Category: Media

Quantum Sci-Fi

I don’t know about you, but for me, quantum physics is the stuff of sci-fi even before it’s part of a sci-fi plot. It’s disconcerting at a fundamental level (Yes. I just did that.) as it is. Add in some otherworldly considerations, and a sci-fi tale is born. In the case of The Three-Body Problem […]

The Dark Forest

The Dark Forest is hands down the best work of sci-fi I’ve ever read – and that’s saying something. The characters and plot, combined with the science, make this an unbelievable work. I rate this a 5/5. Go. Read. It. Now. Plot: The race to same Earth and humans is on. From one improbable solution to the […]

Do Androids Dream of Electric Sheep

Do Androids Dream of Electric Sheep? aka Blade Runner introduces Rick Deckard, a bounty hunter who is tasked with bringing in androids. I rate this a 5/5.  Plot: You need to round up some androids. The trouble is, there’s no way to distinguish an android from a human. Or is there? Craft: The writing is strong. Nice use […]

The Three-Body Problem

The Three-Body Problem blends Quantum Mechanics and Classical Physics into a story with a fascinating premise. The characters and plot, combined with the science, make this first book in the series, one you must read. I rate this a 4/5.  Plot: So you send out a signal and now someone wants to annihilate you. Sounds like a Stephen […]

The Man in the High Castle

The Man in the High Castle has been on my To Read list for years. It’s not that I suddenly have extra time so much that I now admit I will never have extra time and decided to fit it in. I started with a less than stellar audiobook reading and finished up with the […]

All-Electric in 2019

First Musk gives the technology away. Then Tesla announces its Model 3 for the masses starting this Friday. Now Volvo says it will be all electric from 2019 on. And the hovercars will be making their appearance — when???

Seriously?

I enjoy a good technological innovation as much as the next guy. But delivery droids that look like coolers on wheels? Being tested in DC? Seriously?

YA Book Review: Air

AIR, by Ryan Gattis, is one of the best books I’ve read all year. Grey is a guy who loves to get air – to ride his bicycle as fast as possible before taking off of a ramp or other stable structure and doing flips or other risky stunts. He doesn’t do this to be […]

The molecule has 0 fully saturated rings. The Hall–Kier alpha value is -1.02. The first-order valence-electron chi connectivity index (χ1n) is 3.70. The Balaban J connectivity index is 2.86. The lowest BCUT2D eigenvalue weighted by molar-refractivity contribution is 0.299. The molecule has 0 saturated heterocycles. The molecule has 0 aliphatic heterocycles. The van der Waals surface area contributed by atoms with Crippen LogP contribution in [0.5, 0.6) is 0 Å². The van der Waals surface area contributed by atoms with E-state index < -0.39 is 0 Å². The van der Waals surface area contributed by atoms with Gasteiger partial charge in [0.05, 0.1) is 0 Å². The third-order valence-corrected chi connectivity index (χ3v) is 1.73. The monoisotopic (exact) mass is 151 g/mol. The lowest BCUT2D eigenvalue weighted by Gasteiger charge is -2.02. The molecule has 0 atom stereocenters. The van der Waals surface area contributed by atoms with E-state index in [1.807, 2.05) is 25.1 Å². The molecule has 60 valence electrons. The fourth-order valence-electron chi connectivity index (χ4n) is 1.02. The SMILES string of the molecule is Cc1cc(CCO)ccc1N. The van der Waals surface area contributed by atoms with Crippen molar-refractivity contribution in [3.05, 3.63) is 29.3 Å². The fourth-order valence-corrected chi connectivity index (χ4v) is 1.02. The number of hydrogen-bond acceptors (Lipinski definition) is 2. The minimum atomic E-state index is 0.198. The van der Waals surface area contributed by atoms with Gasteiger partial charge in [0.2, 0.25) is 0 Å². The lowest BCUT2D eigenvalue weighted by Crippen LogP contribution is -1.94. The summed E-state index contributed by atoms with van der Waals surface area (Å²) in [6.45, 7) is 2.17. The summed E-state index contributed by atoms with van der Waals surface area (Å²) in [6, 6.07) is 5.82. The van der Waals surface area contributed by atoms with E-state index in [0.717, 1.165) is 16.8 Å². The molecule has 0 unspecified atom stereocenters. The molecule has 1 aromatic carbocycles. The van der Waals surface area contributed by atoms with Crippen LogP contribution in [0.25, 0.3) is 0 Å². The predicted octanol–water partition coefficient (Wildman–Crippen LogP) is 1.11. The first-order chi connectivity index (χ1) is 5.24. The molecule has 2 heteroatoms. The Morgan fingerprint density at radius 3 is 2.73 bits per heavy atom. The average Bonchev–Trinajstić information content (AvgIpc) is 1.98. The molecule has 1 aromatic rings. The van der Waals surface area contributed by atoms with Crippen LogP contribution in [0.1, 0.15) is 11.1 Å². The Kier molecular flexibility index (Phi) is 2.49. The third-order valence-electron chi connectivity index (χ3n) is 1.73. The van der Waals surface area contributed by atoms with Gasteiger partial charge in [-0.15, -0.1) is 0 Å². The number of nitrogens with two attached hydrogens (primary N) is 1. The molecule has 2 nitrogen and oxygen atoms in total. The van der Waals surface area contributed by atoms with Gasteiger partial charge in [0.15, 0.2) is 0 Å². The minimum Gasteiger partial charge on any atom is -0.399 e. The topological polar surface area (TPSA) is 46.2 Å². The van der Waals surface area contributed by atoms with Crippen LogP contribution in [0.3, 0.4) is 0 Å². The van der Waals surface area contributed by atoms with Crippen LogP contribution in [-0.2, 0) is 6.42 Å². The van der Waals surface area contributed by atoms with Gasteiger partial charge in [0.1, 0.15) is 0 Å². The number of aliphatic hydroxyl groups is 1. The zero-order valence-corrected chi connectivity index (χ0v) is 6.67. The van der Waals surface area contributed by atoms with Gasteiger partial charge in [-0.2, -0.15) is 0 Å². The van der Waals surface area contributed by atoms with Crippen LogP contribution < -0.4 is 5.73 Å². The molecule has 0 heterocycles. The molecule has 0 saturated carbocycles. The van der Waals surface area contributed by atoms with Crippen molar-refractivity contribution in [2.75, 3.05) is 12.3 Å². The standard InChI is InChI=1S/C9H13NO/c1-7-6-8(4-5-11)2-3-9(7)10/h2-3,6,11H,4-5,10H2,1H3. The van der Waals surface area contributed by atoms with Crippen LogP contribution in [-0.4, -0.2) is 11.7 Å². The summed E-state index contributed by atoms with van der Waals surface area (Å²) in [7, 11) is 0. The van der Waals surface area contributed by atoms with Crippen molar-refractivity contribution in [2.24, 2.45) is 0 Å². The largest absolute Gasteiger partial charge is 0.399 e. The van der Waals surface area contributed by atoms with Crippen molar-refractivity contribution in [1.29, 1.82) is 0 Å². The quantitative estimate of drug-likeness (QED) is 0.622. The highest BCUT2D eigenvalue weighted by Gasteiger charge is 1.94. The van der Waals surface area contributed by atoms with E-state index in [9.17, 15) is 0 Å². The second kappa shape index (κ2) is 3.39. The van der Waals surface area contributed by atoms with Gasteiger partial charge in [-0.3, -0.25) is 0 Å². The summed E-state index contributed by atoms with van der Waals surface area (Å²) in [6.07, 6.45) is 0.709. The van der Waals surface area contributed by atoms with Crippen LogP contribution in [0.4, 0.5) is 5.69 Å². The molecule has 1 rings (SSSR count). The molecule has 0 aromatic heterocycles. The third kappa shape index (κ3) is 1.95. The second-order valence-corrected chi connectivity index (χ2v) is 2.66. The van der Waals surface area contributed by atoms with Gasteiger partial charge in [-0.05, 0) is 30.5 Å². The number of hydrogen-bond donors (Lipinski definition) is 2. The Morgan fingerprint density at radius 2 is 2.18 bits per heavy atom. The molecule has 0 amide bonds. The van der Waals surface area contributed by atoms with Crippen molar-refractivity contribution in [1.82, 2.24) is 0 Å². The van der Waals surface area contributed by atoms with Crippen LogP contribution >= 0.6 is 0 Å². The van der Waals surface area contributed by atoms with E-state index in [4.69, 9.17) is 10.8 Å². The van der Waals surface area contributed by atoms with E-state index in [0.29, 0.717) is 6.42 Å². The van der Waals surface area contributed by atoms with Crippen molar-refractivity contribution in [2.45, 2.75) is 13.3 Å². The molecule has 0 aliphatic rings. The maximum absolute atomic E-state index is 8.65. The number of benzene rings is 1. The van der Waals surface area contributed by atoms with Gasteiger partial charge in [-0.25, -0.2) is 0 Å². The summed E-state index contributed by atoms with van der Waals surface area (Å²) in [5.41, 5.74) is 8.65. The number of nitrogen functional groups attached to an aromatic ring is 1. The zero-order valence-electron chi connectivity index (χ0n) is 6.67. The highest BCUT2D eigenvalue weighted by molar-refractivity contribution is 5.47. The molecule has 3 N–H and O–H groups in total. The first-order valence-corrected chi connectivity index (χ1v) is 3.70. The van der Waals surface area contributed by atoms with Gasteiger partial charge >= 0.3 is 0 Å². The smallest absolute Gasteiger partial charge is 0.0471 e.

IEEE Medal of Honor to Dresselhaus

In June, Professor Mildred Dresselhaus will formally receive the 2015 IEEE Medal of Honor for her leadership and contributions across many fields of science and engineering. She is the first woman to receive the organisation’s highest honor since its inception in 1917. | Scientific American Blog

Dice and Cats in One Physics Book

Einstein’s dice and Schrodinger’s cat in one book? What could be more? Be still my heart! I’ll post a review once I’ve finished the book. Meanwhile, here’s a review from the New York Times. | New York Times Sunday Book Review

Octopus Limbs

How do octopuses keep track of their 8 limbs? Researchers have discovered that secret behind an octopus’s dexterity comes from the radial symmetry of its legs. Check it out! | News from Science

Cookbook: Meat on the Side

Nikki Dinki is my all-time favorite Next Food Network Star contestant. Her philosophy is that meat should not be the focus of a meal. This is a perfect approach for those trying to better-balance their plates while controlling Type 2. The book is slated for release in early 2016. You can read all about it […]

Reading for the Scientific Mind

I’ve been enjoying dystopian literature of late. Dystopian literature deals with events in a flawed future. Everything is in place for the Utopia generations have hoped to achieve. Unfortunately, somewhere along the line, something has gone terribly wrong. The Dystopian Novels I’ll be writing about are: The Time Machine, H.G. Wells, 1895 Brave New World, Aldous Huxley, 1932 […]

Reading for the Scientific Mind

The Book of Strange New Things by Michel Faber is above all a poignant love story. It explores the bonds between Peter and Beatrice Leigh as they are tested by their very separate experiences in two very different environments.

Reading for the Scientific Mind

Annihilation by Jeff VanderMeer is the first in a trilogy about a place known as Area X. In the same way that nearly everyone over the age of 10 has an opinion about Area 54, the wider society in Annihilation believes a catastrophic environmental event occurred in Area X. Authorities have neither confirmed nor denied the rumors; […]

Weight or PSI

I was thinking about it last night. Are the game balls weighed or is the psi of the game balls checked before the game and again at half time? Think of the tires on your car. You don’t weigh those. You use a pressure gauge to check the psi to see if they’re properly inflated. I checked, and that’s precisely what the […]

Biogeochemistry

Yes. You read that correctly. Bio – life; Geo – pertaining to the earth; Chemistry – structures, properties, and related changes. You also understood what biogeochemistry is about if it sounds like the term refers to bits of many things that are vital to life on our planet. Let’s take a closer look at the […]

Q&A Penguins

I’ve just been reading a fantastic book about penguins. Smithsonian Q&A Penguins by Lloyd Spencer Davis has everything I’ve been wondering about. It’s written in accessible language. It’s also fun to read. I’ve read a lot about marine mammals, and I was wishing there was a similar volume that included penguins. The best I could […]

Crittercam

National Geographic has a terrific device known as the Crittercam. The penguin on the left is wearing one. He’s not the only animal that has. It’s been worn by a variety of animals, including humpback whales and a bear cub. The idea for the Crittercam came to marine biologist and filmmaker Greg Marshall in 1986. […]